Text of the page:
Voices of Veterans: U.S. Army Air Corps Veteran Willie Green shares his story of service during WWII and D-Day

AUSTIN Today, Texas Land Commissioner Dawn Buckingham is proud to introduce the next installment of the series highlighting the VLB’s Voices of Veterans oral history program. In this special episode, the service of Veterans who experienced D-Day is highlighted. Today, we hear the story of U.S. Army Air Corps Veteran Willie Green, a mechanic and copilot in the CG4A combat glider program.

To listen to Mr. Green tell his story, visit VoicesofVeterans.org.

Born in Hamilton County, Texas, Willie Green was raised on his family farm with three brothers and two sisters. The family worked the farm to grow corn, cotton, and maze and produce livestock feed. Mr. Green admitted that he didn’t realize he would one day join the military. However, when the war started while he was still in high school, he dropped out at barely 19 years old and volunteered to serve his country in WWII.

After basic training at Fort Sam Houston in San Antonio, Mr. Green went to glider mechanics school. The CG4A glider took troops into combat towed by C-47 airplanes. Mr. Green recalled that the glider unit was “just like the paratroopers, that’s what we were… they called us the Airborne Troop Carrier.” When asked what flying in the gliders with no engines was like, Mr. Green chuckled and said, “Oh, you just had to go where the tow plane took you… they [the gliders] could land on a cow pasture or a cotton patch or anywhere else like that.”

When Mr. Green completed his glider training in the States, his unit went to England to join the war. Unfortunately, shortly after arriving across the pond, the glider school was shut down in the States. This meant Mr. Green would not be flying combat missions in Europe, but he expressed that there was more than enough work on the ground to support the gliders and troops.

Mr. Green’s experience of D-Day may have been from somewhere other than the air, but he was right in the thick of the action, ensuring the gliders were airworthy and ready for this crucial mission. When asked about his and his unit’s experience of D-Day, Mr. Green said, “Well, we were fully dressed, combat dressed, everybody. Just like we were part of it, but on the first mission… the initial Normandy D-Day mission my outfit flew, we flew the British Horsa Glider… and that glider would hold 40 men, fully equipped for combat.”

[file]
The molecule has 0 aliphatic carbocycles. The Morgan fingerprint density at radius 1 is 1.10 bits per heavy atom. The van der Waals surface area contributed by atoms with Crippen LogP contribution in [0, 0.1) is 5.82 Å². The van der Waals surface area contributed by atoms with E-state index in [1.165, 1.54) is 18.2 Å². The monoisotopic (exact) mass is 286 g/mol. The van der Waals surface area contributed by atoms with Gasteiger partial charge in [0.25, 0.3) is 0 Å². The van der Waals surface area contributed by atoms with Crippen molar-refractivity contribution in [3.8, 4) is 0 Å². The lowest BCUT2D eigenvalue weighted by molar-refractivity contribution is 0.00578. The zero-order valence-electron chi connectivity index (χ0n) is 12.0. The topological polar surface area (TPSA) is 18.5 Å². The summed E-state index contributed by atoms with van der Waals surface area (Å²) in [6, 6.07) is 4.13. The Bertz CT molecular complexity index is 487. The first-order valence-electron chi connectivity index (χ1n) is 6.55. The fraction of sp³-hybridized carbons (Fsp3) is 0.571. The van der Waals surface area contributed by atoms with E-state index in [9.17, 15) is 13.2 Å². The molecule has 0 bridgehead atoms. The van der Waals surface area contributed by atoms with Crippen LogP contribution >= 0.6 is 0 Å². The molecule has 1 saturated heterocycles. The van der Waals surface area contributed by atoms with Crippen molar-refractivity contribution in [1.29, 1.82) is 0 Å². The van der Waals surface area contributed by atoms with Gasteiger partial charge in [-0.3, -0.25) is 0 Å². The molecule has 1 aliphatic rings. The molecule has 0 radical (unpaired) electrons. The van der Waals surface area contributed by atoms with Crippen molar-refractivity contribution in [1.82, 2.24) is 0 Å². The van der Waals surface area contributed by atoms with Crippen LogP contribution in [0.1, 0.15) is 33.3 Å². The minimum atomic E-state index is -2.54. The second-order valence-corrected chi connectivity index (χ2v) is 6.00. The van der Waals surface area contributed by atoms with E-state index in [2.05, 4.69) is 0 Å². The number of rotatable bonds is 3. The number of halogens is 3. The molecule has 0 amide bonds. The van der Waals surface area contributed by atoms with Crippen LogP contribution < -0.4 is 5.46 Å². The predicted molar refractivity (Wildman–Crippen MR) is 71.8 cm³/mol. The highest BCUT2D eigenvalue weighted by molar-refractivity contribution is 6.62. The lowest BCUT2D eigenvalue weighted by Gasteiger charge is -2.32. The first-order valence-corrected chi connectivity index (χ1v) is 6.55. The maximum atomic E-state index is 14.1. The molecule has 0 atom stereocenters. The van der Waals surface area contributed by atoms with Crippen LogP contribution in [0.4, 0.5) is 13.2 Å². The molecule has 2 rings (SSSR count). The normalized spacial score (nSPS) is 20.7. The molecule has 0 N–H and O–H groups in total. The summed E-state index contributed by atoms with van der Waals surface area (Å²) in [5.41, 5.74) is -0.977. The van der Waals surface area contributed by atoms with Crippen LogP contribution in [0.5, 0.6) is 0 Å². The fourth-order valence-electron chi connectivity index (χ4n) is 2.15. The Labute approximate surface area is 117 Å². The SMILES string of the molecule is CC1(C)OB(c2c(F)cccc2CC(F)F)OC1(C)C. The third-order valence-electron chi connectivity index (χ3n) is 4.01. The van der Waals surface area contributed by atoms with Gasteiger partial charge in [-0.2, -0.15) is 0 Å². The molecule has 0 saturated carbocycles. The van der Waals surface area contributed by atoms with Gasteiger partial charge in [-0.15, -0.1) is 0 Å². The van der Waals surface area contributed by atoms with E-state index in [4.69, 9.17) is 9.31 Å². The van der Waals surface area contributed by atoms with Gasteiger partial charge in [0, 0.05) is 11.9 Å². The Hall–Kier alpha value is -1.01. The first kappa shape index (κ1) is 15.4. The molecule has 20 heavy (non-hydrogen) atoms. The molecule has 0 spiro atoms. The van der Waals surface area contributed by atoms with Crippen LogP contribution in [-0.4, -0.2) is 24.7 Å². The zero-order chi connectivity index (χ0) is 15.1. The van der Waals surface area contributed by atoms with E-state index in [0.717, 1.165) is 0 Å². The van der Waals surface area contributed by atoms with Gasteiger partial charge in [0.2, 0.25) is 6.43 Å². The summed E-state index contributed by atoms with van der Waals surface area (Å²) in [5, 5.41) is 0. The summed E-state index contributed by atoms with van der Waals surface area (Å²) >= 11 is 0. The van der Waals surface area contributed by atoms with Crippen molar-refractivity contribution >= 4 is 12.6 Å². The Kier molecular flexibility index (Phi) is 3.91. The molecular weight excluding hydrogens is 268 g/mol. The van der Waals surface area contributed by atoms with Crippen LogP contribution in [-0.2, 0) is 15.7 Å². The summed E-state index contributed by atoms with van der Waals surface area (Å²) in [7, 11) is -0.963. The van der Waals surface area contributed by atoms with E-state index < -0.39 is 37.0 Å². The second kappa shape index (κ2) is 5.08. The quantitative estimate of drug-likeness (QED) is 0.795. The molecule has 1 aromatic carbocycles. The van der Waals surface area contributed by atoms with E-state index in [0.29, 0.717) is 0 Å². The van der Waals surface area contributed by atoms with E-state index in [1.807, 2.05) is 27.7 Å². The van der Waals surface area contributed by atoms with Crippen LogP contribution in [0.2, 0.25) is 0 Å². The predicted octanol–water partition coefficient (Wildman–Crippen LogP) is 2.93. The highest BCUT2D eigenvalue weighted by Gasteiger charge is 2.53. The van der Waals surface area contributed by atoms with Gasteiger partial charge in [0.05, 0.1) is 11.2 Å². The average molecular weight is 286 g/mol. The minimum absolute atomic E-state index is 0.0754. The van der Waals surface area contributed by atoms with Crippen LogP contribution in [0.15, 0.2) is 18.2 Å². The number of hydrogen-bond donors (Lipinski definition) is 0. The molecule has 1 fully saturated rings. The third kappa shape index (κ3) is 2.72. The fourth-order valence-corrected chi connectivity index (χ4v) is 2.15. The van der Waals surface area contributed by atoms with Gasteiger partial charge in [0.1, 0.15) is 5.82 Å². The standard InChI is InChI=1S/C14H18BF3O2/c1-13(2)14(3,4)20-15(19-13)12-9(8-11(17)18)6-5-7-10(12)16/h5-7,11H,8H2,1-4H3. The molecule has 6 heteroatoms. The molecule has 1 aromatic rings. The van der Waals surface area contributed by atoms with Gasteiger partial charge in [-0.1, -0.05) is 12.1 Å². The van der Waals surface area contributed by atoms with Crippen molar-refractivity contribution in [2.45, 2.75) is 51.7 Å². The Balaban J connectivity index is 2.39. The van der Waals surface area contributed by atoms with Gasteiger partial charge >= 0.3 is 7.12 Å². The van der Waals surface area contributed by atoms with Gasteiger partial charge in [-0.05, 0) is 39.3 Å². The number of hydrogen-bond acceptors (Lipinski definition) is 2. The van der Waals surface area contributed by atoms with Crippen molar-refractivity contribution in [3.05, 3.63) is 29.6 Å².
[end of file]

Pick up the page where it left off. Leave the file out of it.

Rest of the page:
Preparing for the battle was hard, ceaseless work, but when the men took off to fight the Battle of Normandy, Mr. Green recalled a stirring of unique emotions. “I knew all the pilots, and I knew all the crews… and whenever you see them taking off like that on the Normandy D-Day initial invasion, it… it gives you a funny feeling. It was different.” He also shared, “Whenever the time actually came, you know, some of the guys didn’t come back, and that’s what hurt too.”

After his unit participated in the last invasion, where they “jumped the Rhine” and landed on German soil, Mr. Green said he was “ready to come back to Texas!” Though he was incredibly proud of the glider units and their part in WWII, Mr. Green admitted that it ” kinda hurts me to realize there’s a lot of people out there who don’t know about the gliders program.”

After the war and leaving the service, Mr. Green worked on his family farm for a year. He then moved to Midland, Texas, where he worked for the Texas-New Mexico Pipeline Company for 40 years. During these years, he and his wife had two sons. When asked what he would say to someone listening to his interview 100 years from now, Mr. Green let out his familiar chuckle and said, “Well…I don’t know what that would be… other than I’m still a’ kickin’ right now, and luck to everybody.”